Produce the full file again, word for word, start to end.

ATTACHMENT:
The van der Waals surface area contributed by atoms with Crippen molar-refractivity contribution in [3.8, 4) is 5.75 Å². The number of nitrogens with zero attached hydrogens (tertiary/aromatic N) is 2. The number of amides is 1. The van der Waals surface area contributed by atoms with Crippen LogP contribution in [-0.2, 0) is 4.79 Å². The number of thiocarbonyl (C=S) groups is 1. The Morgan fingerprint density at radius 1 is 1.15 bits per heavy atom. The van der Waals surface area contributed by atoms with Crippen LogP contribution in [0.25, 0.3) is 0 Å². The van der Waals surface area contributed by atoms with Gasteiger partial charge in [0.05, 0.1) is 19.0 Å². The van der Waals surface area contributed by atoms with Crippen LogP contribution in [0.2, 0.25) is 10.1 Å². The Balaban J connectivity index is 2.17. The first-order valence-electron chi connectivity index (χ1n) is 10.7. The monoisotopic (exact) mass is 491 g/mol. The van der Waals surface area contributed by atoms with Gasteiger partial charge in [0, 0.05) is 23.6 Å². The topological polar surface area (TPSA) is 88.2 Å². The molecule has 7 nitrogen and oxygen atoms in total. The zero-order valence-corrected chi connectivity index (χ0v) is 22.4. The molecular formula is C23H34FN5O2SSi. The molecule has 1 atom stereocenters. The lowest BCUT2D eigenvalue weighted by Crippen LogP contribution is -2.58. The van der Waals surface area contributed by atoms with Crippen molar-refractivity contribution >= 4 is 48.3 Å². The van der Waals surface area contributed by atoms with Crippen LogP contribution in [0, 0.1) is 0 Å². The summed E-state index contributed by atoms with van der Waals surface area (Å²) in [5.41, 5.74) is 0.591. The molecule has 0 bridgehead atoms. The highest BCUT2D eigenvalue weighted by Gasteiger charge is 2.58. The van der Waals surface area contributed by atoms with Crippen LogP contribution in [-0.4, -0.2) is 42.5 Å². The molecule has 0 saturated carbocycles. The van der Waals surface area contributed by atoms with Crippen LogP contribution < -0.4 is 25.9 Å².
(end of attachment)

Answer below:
The van der Waals surface area contributed by atoms with Crippen molar-refractivity contribution in [3.8, 4) is 5.75 Å². The number of nitrogens with zero attached hydrogens (tertiary/aromatic N) is 2. The number of amides is 1. The van der Waals surface area contributed by atoms with Crippen LogP contribution in [-0.2, 0) is 4.79 Å². The number of thiocarbonyl (C=S) groups is 1. The Morgan fingerprint density at radius 1 is 1.15 bits per heavy atom. The van der Waals surface area contributed by atoms with Crippen LogP contribution in [0.25, 0.3) is 0 Å². The van der Waals surface area contributed by atoms with Gasteiger partial charge in [0.05, 0.1) is 19.0 Å². The van der Waals surface area contributed by atoms with Crippen LogP contribution in [0.2, 0.25) is 10.1 Å². The Balaban J connectivity index is 2.17. The first-order valence-electron chi connectivity index (χ1n) is 10.7. The monoisotopic (exact) mass is 491 g/mol. The van der Waals surface area contributed by atoms with Gasteiger partial charge in [0, 0.05) is 23.6 Å². The topological polar surface area (TPSA) is 88.2 Å². The molecule has 7 nitrogen and oxygen atoms in total. The zero-order valence-corrected chi connectivity index (χ0v) is 22.4. The molecular formula is C23H34FN5O2SSi. The molecule has 1 atom stereocenters. The lowest BCUT2D eigenvalue weighted by Crippen LogP contribution is -2.58. The van der Waals surface area contributed by atoms with Crippen molar-refractivity contribution >= 4 is 48.3 Å². The van der Waals surface area contributed by atoms with Crippen LogP contribution in [0, 0.1) is 0 Å². The summed E-state index contributed by atoms with van der Waals surface area (Å²) in [5.41, 5.74) is 0.591. The molecule has 0 bridgehead atoms. The highest BCUT2D eigenvalue weighted by Gasteiger charge is 2.58. The van der Waals surface area contributed by atoms with Crippen LogP contribution in [-0.4, -0.2) is 42.5 Å². The molecule has 0 saturated carbocycles. The van der Waals surface area contributed by atoms with Crippen LogP contribution < -0.4 is 25.9 Å².